When digital cameras first hit the market, they were kind of a novelty. My mother bought one, but she didn’t love it because it was just an expensive, complicated way for her to get a physical photograph.
And that’s all that mattered to her – the physical photograph. The digital version was an annoying step in the process. My wife was the same way for a long time.
Related to this, two years ago, I posted a short item about how global paper use is declining. In it, I quoted this:
“Paper is no longer the master copy; the digital version is,” says Brewster Kahle, the founder and director of the Internet Archive, a nonprofit digital library.
This has also become true with pictures. We had family portraits taken a couple weeks ago. They turned out great, and my wife made an appointment with the photographer to pick the ones she wanted. She asked me which ones I wanted, and I was a little taken aback by the question.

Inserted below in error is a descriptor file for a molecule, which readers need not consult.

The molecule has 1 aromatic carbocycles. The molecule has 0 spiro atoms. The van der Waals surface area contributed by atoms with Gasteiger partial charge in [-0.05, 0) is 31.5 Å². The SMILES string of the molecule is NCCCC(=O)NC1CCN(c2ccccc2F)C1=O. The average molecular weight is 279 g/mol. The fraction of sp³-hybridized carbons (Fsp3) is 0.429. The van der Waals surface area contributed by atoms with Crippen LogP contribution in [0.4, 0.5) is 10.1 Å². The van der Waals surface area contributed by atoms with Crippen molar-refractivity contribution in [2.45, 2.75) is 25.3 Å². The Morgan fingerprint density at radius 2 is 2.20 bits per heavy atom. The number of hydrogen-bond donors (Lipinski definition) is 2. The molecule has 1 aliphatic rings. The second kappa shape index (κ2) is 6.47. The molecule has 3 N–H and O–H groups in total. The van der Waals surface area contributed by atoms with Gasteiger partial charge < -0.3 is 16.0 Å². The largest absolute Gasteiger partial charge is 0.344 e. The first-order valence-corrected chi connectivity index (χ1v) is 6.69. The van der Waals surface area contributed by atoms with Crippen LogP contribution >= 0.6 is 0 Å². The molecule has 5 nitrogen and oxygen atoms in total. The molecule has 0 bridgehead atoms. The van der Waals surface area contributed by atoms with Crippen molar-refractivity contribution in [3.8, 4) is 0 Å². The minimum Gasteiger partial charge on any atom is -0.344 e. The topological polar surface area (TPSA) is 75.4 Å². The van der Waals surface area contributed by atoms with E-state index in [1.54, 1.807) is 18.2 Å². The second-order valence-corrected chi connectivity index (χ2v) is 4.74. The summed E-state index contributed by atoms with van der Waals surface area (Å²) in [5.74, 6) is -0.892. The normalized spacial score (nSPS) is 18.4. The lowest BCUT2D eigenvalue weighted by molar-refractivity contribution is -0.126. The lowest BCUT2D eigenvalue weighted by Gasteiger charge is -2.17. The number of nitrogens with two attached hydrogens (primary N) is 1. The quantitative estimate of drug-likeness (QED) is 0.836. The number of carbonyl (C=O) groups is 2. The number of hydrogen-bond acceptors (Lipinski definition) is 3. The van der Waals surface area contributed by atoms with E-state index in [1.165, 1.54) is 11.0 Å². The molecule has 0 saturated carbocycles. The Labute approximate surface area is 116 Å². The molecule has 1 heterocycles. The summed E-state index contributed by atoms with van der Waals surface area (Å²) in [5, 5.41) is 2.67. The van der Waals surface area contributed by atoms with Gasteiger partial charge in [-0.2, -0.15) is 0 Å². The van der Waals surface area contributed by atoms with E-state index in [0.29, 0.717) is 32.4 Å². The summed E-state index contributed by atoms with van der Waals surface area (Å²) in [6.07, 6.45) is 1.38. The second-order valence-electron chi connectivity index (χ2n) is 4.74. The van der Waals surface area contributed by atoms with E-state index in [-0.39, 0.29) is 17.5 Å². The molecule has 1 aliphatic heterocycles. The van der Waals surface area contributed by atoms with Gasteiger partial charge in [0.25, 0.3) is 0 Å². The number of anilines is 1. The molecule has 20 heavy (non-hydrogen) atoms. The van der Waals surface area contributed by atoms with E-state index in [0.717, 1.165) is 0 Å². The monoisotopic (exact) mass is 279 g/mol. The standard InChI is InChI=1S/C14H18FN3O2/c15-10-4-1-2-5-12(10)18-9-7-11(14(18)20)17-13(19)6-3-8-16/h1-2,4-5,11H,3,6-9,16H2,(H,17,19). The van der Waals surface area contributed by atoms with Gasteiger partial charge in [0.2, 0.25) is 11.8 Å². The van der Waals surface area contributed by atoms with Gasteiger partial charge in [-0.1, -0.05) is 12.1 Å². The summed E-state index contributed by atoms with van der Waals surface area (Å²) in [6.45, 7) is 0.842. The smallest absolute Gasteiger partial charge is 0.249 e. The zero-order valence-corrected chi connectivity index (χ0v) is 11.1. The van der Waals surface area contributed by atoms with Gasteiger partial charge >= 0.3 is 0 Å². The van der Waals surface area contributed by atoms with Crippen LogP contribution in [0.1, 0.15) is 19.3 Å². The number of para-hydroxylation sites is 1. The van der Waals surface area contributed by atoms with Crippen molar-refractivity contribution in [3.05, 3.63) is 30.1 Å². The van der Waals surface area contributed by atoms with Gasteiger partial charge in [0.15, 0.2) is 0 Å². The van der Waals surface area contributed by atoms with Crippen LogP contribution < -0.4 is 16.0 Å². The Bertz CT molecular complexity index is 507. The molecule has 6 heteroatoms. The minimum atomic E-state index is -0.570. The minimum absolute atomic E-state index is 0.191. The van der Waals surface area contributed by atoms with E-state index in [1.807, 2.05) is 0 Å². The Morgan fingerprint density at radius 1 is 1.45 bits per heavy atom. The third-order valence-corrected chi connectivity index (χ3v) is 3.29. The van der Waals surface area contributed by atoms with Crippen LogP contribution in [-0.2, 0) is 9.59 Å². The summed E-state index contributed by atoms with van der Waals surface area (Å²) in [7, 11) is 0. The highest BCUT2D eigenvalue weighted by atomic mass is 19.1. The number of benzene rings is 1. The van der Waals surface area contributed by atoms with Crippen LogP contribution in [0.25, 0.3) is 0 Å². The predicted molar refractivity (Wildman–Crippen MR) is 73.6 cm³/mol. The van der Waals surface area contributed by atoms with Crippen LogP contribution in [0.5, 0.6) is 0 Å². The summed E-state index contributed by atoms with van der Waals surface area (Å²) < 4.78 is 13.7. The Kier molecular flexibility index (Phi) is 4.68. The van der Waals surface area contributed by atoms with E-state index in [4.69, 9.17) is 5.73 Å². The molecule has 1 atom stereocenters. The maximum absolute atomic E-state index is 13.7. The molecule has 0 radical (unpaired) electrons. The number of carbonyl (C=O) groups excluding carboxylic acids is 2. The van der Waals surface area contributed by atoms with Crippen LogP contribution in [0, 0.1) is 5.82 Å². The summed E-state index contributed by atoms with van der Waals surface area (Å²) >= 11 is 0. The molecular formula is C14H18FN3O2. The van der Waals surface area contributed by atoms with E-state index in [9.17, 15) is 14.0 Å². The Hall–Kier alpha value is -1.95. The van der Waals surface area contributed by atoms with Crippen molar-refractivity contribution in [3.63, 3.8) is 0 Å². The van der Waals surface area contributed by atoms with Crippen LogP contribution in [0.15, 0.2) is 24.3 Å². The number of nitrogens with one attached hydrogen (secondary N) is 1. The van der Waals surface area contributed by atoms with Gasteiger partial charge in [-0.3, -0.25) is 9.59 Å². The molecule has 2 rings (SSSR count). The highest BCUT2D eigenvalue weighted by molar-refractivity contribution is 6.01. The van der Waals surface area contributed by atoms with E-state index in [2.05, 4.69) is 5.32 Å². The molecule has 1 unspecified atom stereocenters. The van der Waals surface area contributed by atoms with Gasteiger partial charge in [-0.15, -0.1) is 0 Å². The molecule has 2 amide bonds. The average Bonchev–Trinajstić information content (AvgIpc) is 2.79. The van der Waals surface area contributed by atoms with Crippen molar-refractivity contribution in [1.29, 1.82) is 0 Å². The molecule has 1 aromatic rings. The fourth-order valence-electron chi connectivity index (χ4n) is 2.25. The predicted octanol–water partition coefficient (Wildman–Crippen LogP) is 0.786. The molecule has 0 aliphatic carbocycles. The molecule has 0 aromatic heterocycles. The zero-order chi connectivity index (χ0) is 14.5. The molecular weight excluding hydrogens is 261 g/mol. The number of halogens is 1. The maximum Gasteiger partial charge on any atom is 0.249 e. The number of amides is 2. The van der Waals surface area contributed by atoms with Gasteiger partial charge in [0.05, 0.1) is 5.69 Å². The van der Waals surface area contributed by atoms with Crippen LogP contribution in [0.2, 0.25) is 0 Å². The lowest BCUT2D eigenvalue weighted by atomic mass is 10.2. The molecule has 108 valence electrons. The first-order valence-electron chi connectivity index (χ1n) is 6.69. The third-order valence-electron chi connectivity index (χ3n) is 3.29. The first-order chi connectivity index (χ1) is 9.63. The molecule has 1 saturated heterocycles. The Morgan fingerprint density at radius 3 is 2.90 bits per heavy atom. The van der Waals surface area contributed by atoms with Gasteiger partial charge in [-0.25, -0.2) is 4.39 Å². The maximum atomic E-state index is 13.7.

“Well, I want all of them,” I responded. “Can’t you just get a CD?”
“Maybe,” Annie said. “But which ones do you want…for real? Like, to put in an album?”
I honestly couldn’t figure out what I would do with a paper photograph. I was at a loss of what the value was. It seemed so…limiting.
I just got 400+ pictures from a friend of her vacation to Italy. I put them on my iPad, which is fantastic for scrolling through large sets of pictures. This is frankly all the photo album I think I will ever need.
So, image media has officially been reversed. The digital version used to be an annoying stepping stone to a physical version. Now, the physical version is almost a weird afterthought.